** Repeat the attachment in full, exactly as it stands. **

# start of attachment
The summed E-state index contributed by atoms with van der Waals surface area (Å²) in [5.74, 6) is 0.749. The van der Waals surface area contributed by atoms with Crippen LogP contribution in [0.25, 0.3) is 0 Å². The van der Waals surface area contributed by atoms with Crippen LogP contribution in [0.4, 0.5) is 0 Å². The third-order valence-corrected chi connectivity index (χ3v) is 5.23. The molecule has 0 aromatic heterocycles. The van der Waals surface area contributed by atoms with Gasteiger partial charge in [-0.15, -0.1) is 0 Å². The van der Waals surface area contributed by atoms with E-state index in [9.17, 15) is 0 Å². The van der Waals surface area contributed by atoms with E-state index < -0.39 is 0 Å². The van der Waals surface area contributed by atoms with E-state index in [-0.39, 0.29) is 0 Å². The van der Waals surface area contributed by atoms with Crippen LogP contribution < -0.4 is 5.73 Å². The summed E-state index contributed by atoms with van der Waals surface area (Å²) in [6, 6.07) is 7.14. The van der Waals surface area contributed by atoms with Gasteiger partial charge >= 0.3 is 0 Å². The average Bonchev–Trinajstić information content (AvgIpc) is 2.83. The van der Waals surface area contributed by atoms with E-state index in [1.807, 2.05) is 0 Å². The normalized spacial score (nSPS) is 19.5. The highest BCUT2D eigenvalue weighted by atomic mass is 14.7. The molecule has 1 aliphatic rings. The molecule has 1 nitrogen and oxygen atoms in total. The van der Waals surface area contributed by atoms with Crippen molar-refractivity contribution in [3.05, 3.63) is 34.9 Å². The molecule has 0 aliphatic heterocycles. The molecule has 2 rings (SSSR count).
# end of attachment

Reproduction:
The summed E-state index contributed by atoms with van der Waals surface area (Å²) in [5.74, 6) is 0.749. The van der Waals surface area contributed by atoms with Crippen LogP contribution in [0.25, 0.3) is 0 Å². The van der Waals surface area contributed by atoms with Crippen LogP contribution in [0.4, 0.5) is 0 Å². The third-order valence-corrected chi connectivity index (χ3v) is 5.23. The molecule has 0 aromatic heterocycles. The van der Waals surface area contributed by atoms with Gasteiger partial charge in [-0.15, -0.1) is 0 Å². The van der Waals surface area contributed by atoms with E-state index in [9.17, 15) is 0 Å². The van der Waals surface area contributed by atoms with E-state index < -0.39 is 0 Å². The van der Waals surface area contributed by atoms with E-state index in [-0.39, 0.29) is 0 Å². The van der Waals surface area contributed by atoms with Crippen LogP contribution < -0.4 is 5.73 Å². The summed E-state index contributed by atoms with van der Waals surface area (Å²) in [6, 6.07) is 7.14. The van der Waals surface area contributed by atoms with Gasteiger partial charge >= 0.3 is 0 Å². The average Bonchev–Trinajstić information content (AvgIpc) is 2.83. The van der Waals surface area contributed by atoms with E-state index in [1.807, 2.05) is 0 Å². The normalized spacial score (nSPS) is 19.5. The highest BCUT2D eigenvalue weighted by atomic mass is 14.7. The molecule has 1 aliphatic rings. The molecule has 1 nitrogen and oxygen atoms in total. The van der Waals surface area contributed by atoms with Crippen molar-refractivity contribution in [3.05, 3.63) is 34.9 Å². The molecule has 0 aliphatic heterocycles. The molecule has 2 rings (SSSR count).